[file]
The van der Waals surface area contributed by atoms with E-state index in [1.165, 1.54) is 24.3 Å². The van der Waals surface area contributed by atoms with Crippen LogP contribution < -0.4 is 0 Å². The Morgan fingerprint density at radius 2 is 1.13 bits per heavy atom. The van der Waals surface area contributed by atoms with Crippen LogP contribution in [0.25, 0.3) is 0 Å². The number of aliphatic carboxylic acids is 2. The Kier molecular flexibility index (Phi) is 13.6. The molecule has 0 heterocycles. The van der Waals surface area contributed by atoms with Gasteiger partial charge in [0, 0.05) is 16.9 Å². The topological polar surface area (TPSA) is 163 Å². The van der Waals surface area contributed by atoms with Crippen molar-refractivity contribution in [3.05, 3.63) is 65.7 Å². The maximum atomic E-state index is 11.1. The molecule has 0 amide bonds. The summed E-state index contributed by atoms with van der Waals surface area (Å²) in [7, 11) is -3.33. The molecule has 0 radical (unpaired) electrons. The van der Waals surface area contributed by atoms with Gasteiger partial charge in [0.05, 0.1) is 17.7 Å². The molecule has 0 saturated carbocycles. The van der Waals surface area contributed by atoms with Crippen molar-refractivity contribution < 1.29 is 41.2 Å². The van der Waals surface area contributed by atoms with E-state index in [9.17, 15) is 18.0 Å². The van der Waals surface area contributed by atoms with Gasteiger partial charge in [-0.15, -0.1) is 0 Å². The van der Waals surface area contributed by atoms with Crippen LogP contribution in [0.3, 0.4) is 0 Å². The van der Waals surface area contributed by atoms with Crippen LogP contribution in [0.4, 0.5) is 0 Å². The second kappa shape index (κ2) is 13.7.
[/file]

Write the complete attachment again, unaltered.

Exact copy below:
The van der Waals surface area contributed by atoms with E-state index in [1.165, 1.54) is 24.3 Å². The van der Waals surface area contributed by atoms with Crippen LogP contribution < -0.4 is 0 Å². The Morgan fingerprint density at radius 2 is 1.13 bits per heavy atom. The van der Waals surface area contributed by atoms with Crippen LogP contribution in [0.25, 0.3) is 0 Å². The number of aliphatic carboxylic acids is 2. The Kier molecular flexibility index (Phi) is 13.6. The molecule has 0 heterocycles. The van der Waals surface area contributed by atoms with Gasteiger partial charge in [0, 0.05) is 16.9 Å². The topological polar surface area (TPSA) is 163 Å². The van der Waals surface area contributed by atoms with Crippen molar-refractivity contribution in [3.05, 3.63) is 65.7 Å². The maximum atomic E-state index is 11.1. The molecule has 0 amide bonds. The summed E-state index contributed by atoms with van der Waals surface area (Å²) in [7, 11) is -3.33. The molecule has 0 radical (unpaired) electrons. The van der Waals surface area contributed by atoms with Gasteiger partial charge in [0.05, 0.1) is 17.7 Å². The molecule has 0 saturated carbocycles. The van der Waals surface area contributed by atoms with Crippen molar-refractivity contribution < 1.29 is 41.2 Å². The van der Waals surface area contributed by atoms with E-state index in [9.17, 15) is 18.0 Å². The van der Waals surface area contributed by atoms with Gasteiger partial charge in [-0.15, -0.1) is 0 Å². The van der Waals surface area contributed by atoms with Crippen LogP contribution in [0.3, 0.4) is 0 Å². The van der Waals surface area contributed by atoms with Crippen LogP contribution in [0.4, 0.5) is 0 Å². The second kappa shape index (κ2) is 13.7.